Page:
I was speaking to a principal friend of mine a few weeks ago named Robert. Robert is employed in a county in the western part of Virginia. He informed me that his county had established a policy to give SOL type assessments to their students at the end of first semester. The tests were developed by the specialists, and the schools were not allowed to see the questions prior to the testing date. Due to the changes in Standards of Learning (SOL’s) tests, many of the specialists were not sure what types of questions should be added to the assessments. The Department of Education released only 10 sample questions as a guide for the counties around Virginia. The schools in Robert’s county were given a directive to not review prior to these assessments. The rationale behind this was to get “a true picture of where the students were at that point in the year.” It was also mandated that the assessments be counted as a quiz grade. The rationale behind this was because many principals felt students would not take it seriously if it did not have a grade attached to it.
This created an ethical issue for Robert. He said that he was very torn between what his personal beliefs were and his county’s directive. He felt that it was not fair to give students an assessment without reviewing for it. Robert explained that if you are holding the student accountable by attaching a grade to the assessment, it was only fair to give them a chance to review. He had doubts about this policy; however, due to its regulatory nature, and the possible penalties for not following it, Robert implemented it at his school. He was very surprised that none of the teachers at his school came to him with the same questions about the ethical issues of the policy.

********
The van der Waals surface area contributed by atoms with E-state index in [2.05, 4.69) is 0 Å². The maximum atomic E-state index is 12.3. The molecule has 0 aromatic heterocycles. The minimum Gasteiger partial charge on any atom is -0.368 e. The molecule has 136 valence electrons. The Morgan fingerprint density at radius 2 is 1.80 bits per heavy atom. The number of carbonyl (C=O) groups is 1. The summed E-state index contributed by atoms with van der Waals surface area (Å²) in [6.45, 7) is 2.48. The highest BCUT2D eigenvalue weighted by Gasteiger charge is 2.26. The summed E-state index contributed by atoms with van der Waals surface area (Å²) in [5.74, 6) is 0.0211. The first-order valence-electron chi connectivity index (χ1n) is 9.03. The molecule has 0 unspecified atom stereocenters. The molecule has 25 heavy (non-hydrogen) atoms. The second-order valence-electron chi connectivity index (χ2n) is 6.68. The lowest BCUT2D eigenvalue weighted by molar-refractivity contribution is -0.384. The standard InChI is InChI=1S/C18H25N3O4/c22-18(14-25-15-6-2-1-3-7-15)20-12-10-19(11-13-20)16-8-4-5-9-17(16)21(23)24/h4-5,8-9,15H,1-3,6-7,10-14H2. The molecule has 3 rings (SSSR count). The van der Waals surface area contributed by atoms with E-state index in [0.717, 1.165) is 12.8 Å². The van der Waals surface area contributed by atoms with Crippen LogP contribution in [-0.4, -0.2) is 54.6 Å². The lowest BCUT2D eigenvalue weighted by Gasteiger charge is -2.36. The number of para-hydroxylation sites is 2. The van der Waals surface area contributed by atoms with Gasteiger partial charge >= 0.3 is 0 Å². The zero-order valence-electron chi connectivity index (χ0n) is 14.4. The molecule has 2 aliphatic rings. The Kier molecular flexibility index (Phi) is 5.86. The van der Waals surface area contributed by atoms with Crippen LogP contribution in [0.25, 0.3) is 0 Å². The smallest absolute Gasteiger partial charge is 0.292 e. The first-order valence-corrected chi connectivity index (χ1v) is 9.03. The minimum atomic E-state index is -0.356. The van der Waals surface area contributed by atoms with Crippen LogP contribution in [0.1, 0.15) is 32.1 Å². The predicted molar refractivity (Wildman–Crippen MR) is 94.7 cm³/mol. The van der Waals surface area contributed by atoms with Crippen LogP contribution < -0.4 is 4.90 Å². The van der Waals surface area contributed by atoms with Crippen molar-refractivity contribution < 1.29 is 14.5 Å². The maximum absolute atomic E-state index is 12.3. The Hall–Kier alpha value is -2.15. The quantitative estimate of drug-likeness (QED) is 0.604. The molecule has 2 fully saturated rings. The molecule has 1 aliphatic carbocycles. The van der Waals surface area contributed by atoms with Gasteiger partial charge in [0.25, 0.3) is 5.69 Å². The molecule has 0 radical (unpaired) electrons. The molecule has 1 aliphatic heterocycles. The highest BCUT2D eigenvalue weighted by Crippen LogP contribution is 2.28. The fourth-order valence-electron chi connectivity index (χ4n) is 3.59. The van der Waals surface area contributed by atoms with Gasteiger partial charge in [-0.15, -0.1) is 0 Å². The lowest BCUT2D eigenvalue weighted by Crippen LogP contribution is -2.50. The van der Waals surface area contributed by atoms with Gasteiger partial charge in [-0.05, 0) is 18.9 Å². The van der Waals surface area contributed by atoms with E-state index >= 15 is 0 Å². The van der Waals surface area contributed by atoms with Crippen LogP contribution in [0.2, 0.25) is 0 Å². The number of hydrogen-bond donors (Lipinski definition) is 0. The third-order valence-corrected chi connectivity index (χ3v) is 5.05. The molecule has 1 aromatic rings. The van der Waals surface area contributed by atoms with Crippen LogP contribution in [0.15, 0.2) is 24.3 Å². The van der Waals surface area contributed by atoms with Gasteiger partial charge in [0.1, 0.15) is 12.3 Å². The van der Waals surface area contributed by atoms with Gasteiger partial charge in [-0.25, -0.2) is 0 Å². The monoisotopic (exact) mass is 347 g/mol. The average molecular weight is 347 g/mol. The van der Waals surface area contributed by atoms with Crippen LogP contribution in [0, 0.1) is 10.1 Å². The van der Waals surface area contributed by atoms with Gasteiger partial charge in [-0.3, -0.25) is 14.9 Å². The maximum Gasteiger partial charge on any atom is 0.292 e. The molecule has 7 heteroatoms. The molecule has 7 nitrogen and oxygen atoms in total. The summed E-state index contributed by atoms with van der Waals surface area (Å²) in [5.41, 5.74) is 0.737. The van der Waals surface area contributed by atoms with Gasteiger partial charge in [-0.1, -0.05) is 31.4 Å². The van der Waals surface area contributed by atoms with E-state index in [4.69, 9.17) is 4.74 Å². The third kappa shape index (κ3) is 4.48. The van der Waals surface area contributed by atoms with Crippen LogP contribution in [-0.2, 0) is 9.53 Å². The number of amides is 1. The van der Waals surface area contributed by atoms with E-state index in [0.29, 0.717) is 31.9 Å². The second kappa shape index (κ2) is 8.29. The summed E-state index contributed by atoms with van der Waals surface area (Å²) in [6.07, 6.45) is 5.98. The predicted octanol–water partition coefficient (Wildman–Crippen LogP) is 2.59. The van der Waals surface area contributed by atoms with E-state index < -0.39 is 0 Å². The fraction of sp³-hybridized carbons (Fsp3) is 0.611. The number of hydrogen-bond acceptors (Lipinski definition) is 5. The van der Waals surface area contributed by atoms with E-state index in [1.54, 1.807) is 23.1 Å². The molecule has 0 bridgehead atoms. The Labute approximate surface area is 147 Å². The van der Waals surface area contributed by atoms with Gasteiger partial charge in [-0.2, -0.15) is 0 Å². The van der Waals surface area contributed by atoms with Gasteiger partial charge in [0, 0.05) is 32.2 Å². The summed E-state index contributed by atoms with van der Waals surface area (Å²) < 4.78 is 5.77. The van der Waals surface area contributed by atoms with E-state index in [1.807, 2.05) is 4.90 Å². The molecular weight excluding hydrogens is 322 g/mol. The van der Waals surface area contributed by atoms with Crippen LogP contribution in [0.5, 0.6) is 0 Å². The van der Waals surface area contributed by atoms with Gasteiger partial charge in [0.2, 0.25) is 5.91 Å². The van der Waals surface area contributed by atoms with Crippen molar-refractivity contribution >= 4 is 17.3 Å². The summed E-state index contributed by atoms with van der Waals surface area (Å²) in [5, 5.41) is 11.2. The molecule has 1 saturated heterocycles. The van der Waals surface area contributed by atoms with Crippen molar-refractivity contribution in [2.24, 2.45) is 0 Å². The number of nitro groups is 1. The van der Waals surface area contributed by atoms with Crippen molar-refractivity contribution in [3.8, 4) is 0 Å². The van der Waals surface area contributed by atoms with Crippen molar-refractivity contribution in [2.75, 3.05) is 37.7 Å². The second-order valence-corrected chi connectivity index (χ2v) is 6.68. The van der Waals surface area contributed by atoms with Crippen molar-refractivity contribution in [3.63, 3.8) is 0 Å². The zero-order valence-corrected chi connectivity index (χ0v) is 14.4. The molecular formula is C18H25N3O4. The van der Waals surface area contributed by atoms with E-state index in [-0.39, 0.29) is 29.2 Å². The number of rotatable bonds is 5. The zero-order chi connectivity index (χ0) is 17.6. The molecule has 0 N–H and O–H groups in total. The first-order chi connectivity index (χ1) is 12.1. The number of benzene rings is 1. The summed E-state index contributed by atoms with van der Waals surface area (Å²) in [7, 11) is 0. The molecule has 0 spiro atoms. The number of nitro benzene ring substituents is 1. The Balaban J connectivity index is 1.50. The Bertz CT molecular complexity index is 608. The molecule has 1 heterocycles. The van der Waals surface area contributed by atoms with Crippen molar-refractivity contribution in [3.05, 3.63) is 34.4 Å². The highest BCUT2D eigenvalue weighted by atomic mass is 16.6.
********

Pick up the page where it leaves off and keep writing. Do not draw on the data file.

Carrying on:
After the assessment results were analyzed, it was apparent that the majority of schools did poorly on them. Several specialists and others began to question the legitimacy of the tests as predictors of students’ academic performance in terms of SOL’s. After Robert reviewed his school’s data, he noticed that the majority of his students failed the assessments. Many received grades below 50. Robert decided that it would be unethical to still hold the students accountable. He made a decision to allow the teachers to remove the assessment as a quiz grade from the students’ records.
Robert knew that he was putting his job on the line, but he was willing to take that chance. The decision did not come easy for him. Robert told me that he contemplated over what could possibly happen. He thought about those on his staff that were not fond of his leadership style. They could see this as a way to try to discredit him as a leader, and report this action to his supervisor. Robert told me that he prepared for the phone call and how he would justify his decision to his supervisor. However, during a principal meeting, it was evident that several other principals in Robert’s county were feeling the same way about the assessments. Their director gave them the choice about whether or not to count the assessments at their individual schools.
This seems like a happy ending because Robert wasn’t reprimanded for going against the regulatory policy. However, I asked Robert how he would feel if he was penalized for making that decision based on his values and what he thought was the ethical thing to do. Would this make him more cautious about questioning directives in the future? If the “cost” of doing the right thing meant he could lose his job next time, would he still make the decision? In the current state of the economy, could he afford to lose his job for what he felt was an ethical issue based on his values? Robert’s supervisor may have seen it as not a matter of ethics. To him it may be just an employee not following a directive. After listening to Robert’s ethical issue, I wondered what I would do in his situation. Can you really follow Kant’s Categorical Imperative when your job may be at stake?